(NaturalNews) Excessive sodium intake can be damaging for heart health. On the other hand, eating more potassium gives cardiovascular wellbeing a boost. A recent groundbreaking study has revealed that it is not just about the quantities of these two nutrients which are important; instead, it is the ratio of their amounts which is a crucial factor. The study had found that a 2:1 intake of potassium to sodium may lower one's risk of death from cardiovascular disease by 50%.
Details and Findings of Study
For the study, which was published in the Archives of Internal Medicine, researchers had looked at data from two large trials which were originally carried out in the late 80s and early 90s to find out the link between blood pressure and several factors, for example diet and weight loss. During those studies, some of the study subjects were asked to reduce their sodium intake by up to 35%. A few times during the study period, urine samples over a 24-hour period were collected. These samples were then used by the researchers to assess the nutrient intake of each person. This procedure improved the accuracy of the experiment by not using self-reported information, which can be unreliable.
Results published earlier in 2007 had revealed that study subjects who ate less sodium, even for just a short period of a few years, had a 25% lower chance of dying from cardiovascular disease 10 to 15 years later, as compared to those who carried on eating large amounts of the mineral.
For the current study, the team zoomed in on the latter group and discovered that even among those who continued eating a lot of sodium, the subjects who consumed more potassium generally had a lower long-term risk of dying from cardiovascular disease. Further, they found, too, that those with the highest potassium-sodium intake ratio (about 2:1) had only half the risk of cardiovascular disease death as compared to those with the lowest ratio (about 1:4). According to the study's findings, the said ratio actually mattered more than the actual quantities eaten.
Potassium, Sodium and Their Ratio
Indeed, potassium and sodium play a key role together in the body in maintaining water balance and blood pressure. Current dietary patterns are, however, heavily skewed in favor of sodium. Most Americans in fact consume a lot more than the American daily recommended maximum amount of 2,300 milligrams. This trend is highly undesirable as numerous studies have shown that too much sodium can cause fluid retention, elevating blood pressure and the risk of heart disease death.
On the flip side, potassium has been shown in studies to help regulate blood pressure; elevated blood pressure, of course, greatly increases one's risk of suffering a stroke or heart attack. Current American guidelines suggest a minimum of 4,700 mg of daily potassium, which is incidentally about double the recommended maximum amount of sodium. Surveys, however, have suggested that Americans are on average eating 4,000 mg of sodium and only 2,600 mg of potassium each day. This is certainly an alarmingly lopsided ratio.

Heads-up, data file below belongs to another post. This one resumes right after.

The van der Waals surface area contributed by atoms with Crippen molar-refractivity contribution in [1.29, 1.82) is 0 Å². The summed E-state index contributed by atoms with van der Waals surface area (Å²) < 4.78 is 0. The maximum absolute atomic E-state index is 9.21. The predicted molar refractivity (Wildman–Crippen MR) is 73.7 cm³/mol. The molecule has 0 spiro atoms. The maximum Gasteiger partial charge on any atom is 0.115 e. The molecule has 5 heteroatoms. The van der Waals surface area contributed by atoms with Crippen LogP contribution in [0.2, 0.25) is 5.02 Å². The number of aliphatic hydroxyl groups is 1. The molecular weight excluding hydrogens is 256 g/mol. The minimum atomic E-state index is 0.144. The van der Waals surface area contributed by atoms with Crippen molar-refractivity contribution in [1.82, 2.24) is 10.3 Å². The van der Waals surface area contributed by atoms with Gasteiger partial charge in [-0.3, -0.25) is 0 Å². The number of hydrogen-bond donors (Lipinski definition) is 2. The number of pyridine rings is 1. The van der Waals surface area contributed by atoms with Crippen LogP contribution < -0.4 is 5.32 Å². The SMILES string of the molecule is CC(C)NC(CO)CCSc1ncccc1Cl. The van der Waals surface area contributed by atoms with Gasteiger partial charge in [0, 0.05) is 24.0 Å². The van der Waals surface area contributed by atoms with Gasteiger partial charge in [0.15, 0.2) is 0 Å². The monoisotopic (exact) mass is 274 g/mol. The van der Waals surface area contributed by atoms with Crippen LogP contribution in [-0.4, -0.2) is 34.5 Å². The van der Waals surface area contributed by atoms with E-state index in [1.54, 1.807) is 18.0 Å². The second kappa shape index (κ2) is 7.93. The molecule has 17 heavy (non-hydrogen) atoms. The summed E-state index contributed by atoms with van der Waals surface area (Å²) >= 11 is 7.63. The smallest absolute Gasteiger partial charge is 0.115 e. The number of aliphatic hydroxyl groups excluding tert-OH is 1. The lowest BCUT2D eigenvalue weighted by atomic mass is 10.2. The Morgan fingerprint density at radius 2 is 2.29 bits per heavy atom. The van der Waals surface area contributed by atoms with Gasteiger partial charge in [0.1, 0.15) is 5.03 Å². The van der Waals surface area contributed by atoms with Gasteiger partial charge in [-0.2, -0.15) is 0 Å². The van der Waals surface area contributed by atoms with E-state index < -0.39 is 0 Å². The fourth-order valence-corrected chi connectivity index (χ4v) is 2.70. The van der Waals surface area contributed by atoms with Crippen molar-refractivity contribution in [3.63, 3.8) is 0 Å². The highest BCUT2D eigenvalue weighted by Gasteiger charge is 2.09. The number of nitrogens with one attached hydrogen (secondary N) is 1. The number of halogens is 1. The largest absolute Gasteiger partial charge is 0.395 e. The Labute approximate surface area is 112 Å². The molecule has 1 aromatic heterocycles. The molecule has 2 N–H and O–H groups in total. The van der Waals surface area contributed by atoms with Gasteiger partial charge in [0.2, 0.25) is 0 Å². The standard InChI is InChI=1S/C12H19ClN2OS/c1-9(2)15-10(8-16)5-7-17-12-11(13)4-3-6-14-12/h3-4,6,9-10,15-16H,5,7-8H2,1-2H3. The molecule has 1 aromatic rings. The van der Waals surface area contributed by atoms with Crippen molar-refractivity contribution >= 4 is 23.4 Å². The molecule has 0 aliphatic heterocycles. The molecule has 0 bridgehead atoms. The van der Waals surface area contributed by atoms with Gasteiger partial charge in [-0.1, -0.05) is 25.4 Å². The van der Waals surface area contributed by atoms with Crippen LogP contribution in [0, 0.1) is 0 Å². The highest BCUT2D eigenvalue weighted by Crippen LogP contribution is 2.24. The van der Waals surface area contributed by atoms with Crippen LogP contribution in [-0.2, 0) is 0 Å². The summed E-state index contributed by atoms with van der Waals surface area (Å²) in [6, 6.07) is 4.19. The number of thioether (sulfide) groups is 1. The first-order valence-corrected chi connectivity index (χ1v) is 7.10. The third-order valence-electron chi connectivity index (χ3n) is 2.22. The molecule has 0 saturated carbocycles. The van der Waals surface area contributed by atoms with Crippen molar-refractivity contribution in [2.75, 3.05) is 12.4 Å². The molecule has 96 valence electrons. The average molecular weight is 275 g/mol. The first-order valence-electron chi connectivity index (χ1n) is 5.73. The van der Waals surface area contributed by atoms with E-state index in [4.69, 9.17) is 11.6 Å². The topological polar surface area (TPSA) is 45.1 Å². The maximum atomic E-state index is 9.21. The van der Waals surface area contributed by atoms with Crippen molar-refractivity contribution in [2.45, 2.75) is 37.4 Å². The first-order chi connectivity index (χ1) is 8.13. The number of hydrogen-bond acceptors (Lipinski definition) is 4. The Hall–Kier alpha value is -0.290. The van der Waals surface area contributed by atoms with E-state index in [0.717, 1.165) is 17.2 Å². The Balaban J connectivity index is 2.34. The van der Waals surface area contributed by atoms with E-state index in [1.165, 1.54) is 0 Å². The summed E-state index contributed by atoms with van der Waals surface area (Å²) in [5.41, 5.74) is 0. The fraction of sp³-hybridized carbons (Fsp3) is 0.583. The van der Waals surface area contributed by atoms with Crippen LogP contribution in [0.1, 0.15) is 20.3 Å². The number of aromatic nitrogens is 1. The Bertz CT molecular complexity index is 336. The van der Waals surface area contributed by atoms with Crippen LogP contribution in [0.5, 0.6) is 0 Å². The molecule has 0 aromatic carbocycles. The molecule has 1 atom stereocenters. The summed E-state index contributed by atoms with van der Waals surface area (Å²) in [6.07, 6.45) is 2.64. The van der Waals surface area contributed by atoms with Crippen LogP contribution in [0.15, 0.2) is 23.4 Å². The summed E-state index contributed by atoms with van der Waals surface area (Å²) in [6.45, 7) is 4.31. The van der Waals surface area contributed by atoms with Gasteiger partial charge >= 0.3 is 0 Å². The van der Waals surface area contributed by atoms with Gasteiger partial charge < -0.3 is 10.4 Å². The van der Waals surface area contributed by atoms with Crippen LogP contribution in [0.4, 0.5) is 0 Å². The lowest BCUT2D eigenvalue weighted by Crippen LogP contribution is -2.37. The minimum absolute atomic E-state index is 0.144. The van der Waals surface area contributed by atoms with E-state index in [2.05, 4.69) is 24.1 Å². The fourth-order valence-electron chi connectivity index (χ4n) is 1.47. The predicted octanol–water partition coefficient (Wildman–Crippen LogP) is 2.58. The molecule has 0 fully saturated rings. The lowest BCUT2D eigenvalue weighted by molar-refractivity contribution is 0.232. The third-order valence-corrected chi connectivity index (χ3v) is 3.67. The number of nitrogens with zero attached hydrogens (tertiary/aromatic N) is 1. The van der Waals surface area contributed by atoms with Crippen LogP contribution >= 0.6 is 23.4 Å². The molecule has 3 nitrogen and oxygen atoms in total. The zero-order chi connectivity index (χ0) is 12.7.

The realization of the importance of the potassium-sodium ratio is a crucial one. At the same time, it is also a reminder to us of the intricate and often complex interactions between different nutrients and compounds in our bodies. This lends some weight to the belief that it is better to obtain our nutrition from a balanced diet containing largely whole foods and whole food supplements, as opposed to loading up on specific nutrients with the hope of achieving a specific purpose.
Boosting Your Potassium-Sodium Ratio
A great way to boost your potassium-sodium ratio is to eat more fruits and vegetables, which are rich in potassium, and to lower your intake of salty, refined and processed foods, which are common features of the typical modern day diet. Besides helping to boost cardiovascular health, fruits and vegetables, of course, also come with a host of other beneficial nutrients, such as fiber, vitamins and antioxidants, to name a few.
Indeed, a study conducted in the 1990s found that men who ate more fruits, vegetables, whole grains, legumes, poultry and fish had 30% less chance of suffering heart attacks, as compared to those who ate less of these foods. On the other hand, those who ate more refined grains, sweet foods, processed meat and red meat had a 64% elevated risk of heart attacks, as compared to men who ate the least of such foods. Further, another study carried out on women revealed a 15% lower risk of cardiovascular issues in those who ate a lot of fruits and vegetables, as compared to those who ate low amounts of these foods.
Speaking about the recent study's findings, Eva Obarzanek, a registered dietitian and research nutritionist at the National Heart, Lung and Blood Institute and a member of the study team, said: "This provides further proof that sodium is bad and potassium is good."
That is perhaps a rather simplistic generalization, as both nutrients are actually necessary for good health. However, in view of the fact that typical modern day diets are heavily skewed in favor of the "wrong" mineral, so to speak, that statement then makes a lot of sense when taken in the right context. The overall moral of the story is actually quite simple - consume less (or no) salty processed foods, and more fruits and vegetables. You can't go far wrong with that.
Potassium to sodium ratio affects the heart (http://www.latimes.com/features/hea...)
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Kannel WB. Hazards, risks, and threats of heart disease from the early stages to symptomatic coronary heart disease and cardiac failure. Cardiovascular Drugs and Therapy 1997;11:199-212.
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